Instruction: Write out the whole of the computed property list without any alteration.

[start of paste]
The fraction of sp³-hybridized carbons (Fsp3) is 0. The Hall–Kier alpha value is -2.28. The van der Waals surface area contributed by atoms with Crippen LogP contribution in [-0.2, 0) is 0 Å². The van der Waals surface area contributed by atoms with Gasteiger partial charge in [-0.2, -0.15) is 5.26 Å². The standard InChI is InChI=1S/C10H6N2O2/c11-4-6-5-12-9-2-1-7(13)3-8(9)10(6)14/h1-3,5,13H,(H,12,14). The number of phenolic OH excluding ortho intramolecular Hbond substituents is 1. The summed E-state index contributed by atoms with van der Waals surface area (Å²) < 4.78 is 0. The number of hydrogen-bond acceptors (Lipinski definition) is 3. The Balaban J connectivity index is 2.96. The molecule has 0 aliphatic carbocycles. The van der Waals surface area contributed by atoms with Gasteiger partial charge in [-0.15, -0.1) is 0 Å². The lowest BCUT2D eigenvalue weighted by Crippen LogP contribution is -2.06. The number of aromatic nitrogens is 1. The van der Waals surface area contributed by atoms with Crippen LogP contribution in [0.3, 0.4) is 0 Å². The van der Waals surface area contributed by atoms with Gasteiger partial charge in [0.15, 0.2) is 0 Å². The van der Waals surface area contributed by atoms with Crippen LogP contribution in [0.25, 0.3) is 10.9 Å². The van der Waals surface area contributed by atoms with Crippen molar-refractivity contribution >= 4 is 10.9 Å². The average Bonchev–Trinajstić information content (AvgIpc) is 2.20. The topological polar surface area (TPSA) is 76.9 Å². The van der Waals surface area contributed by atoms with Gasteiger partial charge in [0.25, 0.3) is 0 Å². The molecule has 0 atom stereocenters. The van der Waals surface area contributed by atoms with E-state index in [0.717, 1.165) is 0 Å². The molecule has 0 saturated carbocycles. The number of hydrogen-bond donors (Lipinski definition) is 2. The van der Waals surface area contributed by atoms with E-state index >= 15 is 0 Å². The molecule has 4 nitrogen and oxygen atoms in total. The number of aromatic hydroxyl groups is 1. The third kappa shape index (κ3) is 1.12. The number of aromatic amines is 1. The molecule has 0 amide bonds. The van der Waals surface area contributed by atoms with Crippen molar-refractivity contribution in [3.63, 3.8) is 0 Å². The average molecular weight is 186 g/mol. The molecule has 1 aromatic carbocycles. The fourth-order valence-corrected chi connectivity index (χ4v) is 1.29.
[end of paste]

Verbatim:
The fraction of sp³-hybridized carbons (Fsp3) is 0. The Hall–Kier alpha value is -2.28. The van der Waals surface area contributed by atoms with Crippen LogP contribution in [-0.2, 0) is 0 Å². The van der Waals surface area contributed by atoms with Gasteiger partial charge in [-0.2, -0.15) is 5.26 Å². The standard InChI is InChI=1S/C10H6N2O2/c11-4-6-5-12-9-2-1-7(13)3-8(9)10(6)14/h1-3,5,13H,(H,12,14). The number of phenolic OH excluding ortho intramolecular Hbond substituents is 1. The summed E-state index contributed by atoms with van der Waals surface area (Å²) < 4.78 is 0. The number of hydrogen-bond acceptors (Lipinski definition) is 3. The Balaban J connectivity index is 2.96. The molecule has 0 aliphatic carbocycles. The van der Waals surface area contributed by atoms with Gasteiger partial charge in [-0.15, -0.1) is 0 Å². The lowest BCUT2D eigenvalue weighted by Crippen LogP contribution is -2.06. The number of aromatic nitrogens is 1. The van der Waals surface area contributed by atoms with Crippen LogP contribution in [0.3, 0.4) is 0 Å². The van der Waals surface area contributed by atoms with Gasteiger partial charge in [0.15, 0.2) is 0 Å². The van der Waals surface area contributed by atoms with Crippen LogP contribution in [0.25, 0.3) is 10.9 Å². The van der Waals surface area contributed by atoms with Crippen molar-refractivity contribution >= 4 is 10.9 Å². The average Bonchev–Trinajstić information content (AvgIpc) is 2.20. The topological polar surface area (TPSA) is 76.9 Å². The van der Waals surface area contributed by atoms with Gasteiger partial charge in [0.25, 0.3) is 0 Å². The molecule has 0 atom stereocenters. The van der Waals surface area contributed by atoms with E-state index in [0.717, 1.165) is 0 Å². The molecule has 0 saturated carbocycles. The number of hydrogen-bond donors (Lipinski definition) is 2. The van der Waals surface area contributed by atoms with E-state index >= 15 is 0 Å². The molecule has 4 nitrogen and oxygen atoms in total. The number of aromatic hydroxyl groups is 1. The third kappa shape index (κ3) is 1.12. The number of aromatic amines is 1. The molecule has 0 amide bonds. The van der Waals surface area contributed by atoms with Crippen molar-refractivity contribution in [3.63, 3.8) is 0 Å². The average molecular weight is 186 g/mol. The molecule has 1 aromatic carbocycles. The fourth-order valence-corrected chi connectivity index (χ4v) is 1.29.